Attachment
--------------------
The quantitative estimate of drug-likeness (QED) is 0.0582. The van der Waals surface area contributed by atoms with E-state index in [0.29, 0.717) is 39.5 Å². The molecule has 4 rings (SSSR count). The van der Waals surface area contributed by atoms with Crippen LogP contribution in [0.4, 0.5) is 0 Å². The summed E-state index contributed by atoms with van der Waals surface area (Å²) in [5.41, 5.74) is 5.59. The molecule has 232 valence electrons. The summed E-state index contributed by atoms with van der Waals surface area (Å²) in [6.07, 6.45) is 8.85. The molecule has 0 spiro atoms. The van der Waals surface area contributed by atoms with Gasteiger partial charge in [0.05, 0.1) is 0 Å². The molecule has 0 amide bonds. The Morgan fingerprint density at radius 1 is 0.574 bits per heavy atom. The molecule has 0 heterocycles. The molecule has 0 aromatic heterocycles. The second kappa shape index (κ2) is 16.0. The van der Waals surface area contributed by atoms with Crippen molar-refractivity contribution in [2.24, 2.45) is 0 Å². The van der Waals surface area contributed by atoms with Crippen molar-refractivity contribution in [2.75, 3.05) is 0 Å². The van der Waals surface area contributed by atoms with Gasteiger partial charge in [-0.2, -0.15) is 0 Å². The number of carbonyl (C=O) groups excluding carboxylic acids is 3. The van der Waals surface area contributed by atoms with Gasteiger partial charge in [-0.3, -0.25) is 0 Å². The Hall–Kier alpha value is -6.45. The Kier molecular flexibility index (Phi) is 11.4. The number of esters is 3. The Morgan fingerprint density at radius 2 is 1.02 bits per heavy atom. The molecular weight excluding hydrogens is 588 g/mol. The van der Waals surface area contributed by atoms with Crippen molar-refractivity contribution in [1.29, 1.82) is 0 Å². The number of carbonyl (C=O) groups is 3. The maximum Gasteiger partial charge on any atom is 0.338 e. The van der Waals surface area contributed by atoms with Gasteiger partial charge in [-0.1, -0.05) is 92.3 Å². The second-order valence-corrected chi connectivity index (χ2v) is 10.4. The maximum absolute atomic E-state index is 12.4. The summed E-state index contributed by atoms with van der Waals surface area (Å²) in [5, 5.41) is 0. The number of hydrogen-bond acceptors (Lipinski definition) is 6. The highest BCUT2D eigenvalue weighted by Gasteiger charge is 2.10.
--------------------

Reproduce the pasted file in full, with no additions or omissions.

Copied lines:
The quantitative estimate of drug-likeness (QED) is 0.0582. The van der Waals surface area contributed by atoms with E-state index in [0.29, 0.717) is 39.5 Å². The molecule has 4 rings (SSSR count). The van der Waals surface area contributed by atoms with Crippen LogP contribution in [0.4, 0.5) is 0 Å². The summed E-state index contributed by atoms with van der Waals surface area (Å²) in [5.41, 5.74) is 5.59. The molecule has 232 valence electrons. The summed E-state index contributed by atoms with van der Waals surface area (Å²) in [6.07, 6.45) is 8.85. The molecule has 0 spiro atoms. The van der Waals surface area contributed by atoms with Gasteiger partial charge in [0.05, 0.1) is 0 Å². The molecule has 0 amide bonds. The Morgan fingerprint density at radius 1 is 0.574 bits per heavy atom. The molecule has 0 heterocycles. The molecule has 0 aromatic heterocycles. The second kappa shape index (κ2) is 16.0. The van der Waals surface area contributed by atoms with Crippen molar-refractivity contribution in [2.24, 2.45) is 0 Å². The van der Waals surface area contributed by atoms with Crippen molar-refractivity contribution in [2.75, 3.05) is 0 Å². The van der Waals surface area contributed by atoms with Gasteiger partial charge in [-0.2, -0.15) is 0 Å². The number of carbonyl (C=O) groups excluding carboxylic acids is 3. The van der Waals surface area contributed by atoms with Gasteiger partial charge in [-0.3, -0.25) is 0 Å². The Hall–Kier alpha value is -6.45. The Kier molecular flexibility index (Phi) is 11.4. The number of esters is 3. The Morgan fingerprint density at radius 2 is 1.02 bits per heavy atom. The molecular weight excluding hydrogens is 588 g/mol. The van der Waals surface area contributed by atoms with Crippen molar-refractivity contribution in [1.29, 1.82) is 0 Å². The number of carbonyl (C=O) groups is 3. The maximum Gasteiger partial charge on any atom is 0.338 e. The van der Waals surface area contributed by atoms with Gasteiger partial charge in [-0.1, -0.05) is 92.3 Å². The second-order valence-corrected chi connectivity index (χ2v) is 10.4. The maximum absolute atomic E-state index is 12.4. The summed E-state index contributed by atoms with van der Waals surface area (Å²) in [5, 5.41) is 0. The number of hydrogen-bond acceptors (Lipinski definition) is 6. The highest BCUT2D eigenvalue weighted by Gasteiger charge is 2.10.